The determination of how much money to put into real estate affects a lot of other financial areas – this decision should be looked at from an investment perspective. All investments consider – Liquidity, Safety, and Rate of Return. This data should also reflect any decision you make on a mortgage down payment. In this case, we are talking about:
In this example, we are comparing an $800,000 purchase price, putting 25% down with a $600,000 mortgage. An interest rate of 3.75% with total payments of (principal, interest, taxes, insurance) of $3,788, and a $200,000 down payment. We will compare that to a 10% down, a mortgage of $720,000, and a slightly higher interest rate. Now the payments are $4,600 with all in – 10% down. An $80,000 investment into the property and a $812 a month in difference in required cash flow on the home.
Over a 30-year period, with the 25% down payment and $600,000 in borrowing, you would have made over $1.30M in payments of which $415,712 was interest cost. The home value has risen to $1.5 million, assuming a 2% appreciation rate.
On the 10% down – we have $720,000 borrowing and an extra $120,000 in cash which we left invested elsewhere, and that money earns 5% over time. The mortgage insurance (that was required with the 10% down and has a payment of $144) – will drop off in five years and will be added back into your investment plan. You have higher total payments of $1.77m of which $536,212 was interest and the same 1.5M home value.
What does this look like over long periods of time? Your total payments included the initial $120,000 and the MI payment going into savings. The investment account has grown to $620,000 over 30 years. You put $80,000 into the home instead of $200,000 AND you are ahead by $324,000 if you stayed committed to the plan. Now that plan requires discipline because you had to invest $120,000 and $144 a month when the mortgage insurance fell off. The amazing thing is you are debt-free in 19 years and seven months.
Now someone could argue “Well, great, so if I didn’t ever put that money in, my payment would have been lower…” – you will remember we had a payment difference here of $812 a month – “and so what if I upfront knew I was going to do that and I simply took that $812 and I put that money in an investment account at the very beginning of when I started this plan?” The first question would be, “Does anyone actually do that”? If you put that down payment in, would you also actively save the difference in cash flow? Most people don’t do that but to keep it fair, we assume they did.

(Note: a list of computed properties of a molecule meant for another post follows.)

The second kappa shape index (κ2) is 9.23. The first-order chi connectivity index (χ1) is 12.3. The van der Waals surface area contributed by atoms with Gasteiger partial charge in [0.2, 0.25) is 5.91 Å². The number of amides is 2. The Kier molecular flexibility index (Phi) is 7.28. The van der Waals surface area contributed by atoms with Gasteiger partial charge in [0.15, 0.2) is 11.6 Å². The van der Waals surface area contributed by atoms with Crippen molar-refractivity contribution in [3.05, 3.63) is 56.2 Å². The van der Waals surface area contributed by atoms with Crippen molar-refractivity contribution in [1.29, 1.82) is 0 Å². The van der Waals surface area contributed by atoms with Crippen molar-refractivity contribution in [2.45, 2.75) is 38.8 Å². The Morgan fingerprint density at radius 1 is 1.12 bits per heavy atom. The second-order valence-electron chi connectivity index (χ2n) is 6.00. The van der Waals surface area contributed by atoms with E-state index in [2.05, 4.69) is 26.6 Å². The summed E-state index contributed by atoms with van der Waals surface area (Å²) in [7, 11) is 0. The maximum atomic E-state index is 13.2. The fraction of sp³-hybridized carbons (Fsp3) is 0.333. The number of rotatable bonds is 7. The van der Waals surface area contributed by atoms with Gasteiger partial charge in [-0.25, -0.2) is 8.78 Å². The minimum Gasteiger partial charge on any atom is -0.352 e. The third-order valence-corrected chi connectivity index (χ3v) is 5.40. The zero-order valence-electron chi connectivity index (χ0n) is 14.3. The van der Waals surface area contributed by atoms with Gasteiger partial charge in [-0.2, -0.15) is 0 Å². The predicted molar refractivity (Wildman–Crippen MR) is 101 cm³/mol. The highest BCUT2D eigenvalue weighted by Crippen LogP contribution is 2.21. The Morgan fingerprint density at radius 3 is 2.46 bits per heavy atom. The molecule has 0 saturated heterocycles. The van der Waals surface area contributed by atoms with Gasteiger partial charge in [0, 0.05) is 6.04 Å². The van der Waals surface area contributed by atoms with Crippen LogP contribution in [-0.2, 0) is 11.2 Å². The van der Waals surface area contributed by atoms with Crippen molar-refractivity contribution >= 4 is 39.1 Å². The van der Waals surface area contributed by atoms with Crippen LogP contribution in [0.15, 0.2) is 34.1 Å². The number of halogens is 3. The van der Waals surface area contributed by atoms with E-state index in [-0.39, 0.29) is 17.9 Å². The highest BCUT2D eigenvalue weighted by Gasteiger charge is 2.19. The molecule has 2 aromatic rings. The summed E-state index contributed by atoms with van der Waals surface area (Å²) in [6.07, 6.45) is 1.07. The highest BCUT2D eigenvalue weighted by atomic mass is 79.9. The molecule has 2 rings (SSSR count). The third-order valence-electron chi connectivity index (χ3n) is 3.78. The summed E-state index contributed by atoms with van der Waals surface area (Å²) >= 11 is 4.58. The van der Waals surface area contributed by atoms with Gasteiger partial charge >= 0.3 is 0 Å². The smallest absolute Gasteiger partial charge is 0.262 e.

If you did that, and saved the $812 a month and earned 5%, you would have $291,000 and your mortgage would be paid off in 18 years and 11 months, so you are ahead. So that strategy would work putting the larger down payment and saving the cash flow on the side. The big consideration is do people actually do that.
Going back to liquidity, safety, and rate of return. We have to consider:
Consider this strategy and thinking over a long period of time. We are not talking about an individual or a single strategy or a single transaction. We are talking about the idea of money into real estate over time and cash flow over time. So neither answer is right or wrong. They are just different. And it depends on your investment philosophy and discipline.
If you want to learn more about this and other lessons, reach out for a copy of my book or view the other lessons on our YouTube Channel.
Larger or Small Down Payment – What’s better?
For all mortgage lending and HECM questions, reach us by phone, email, or schedule an in-person consultation HERE.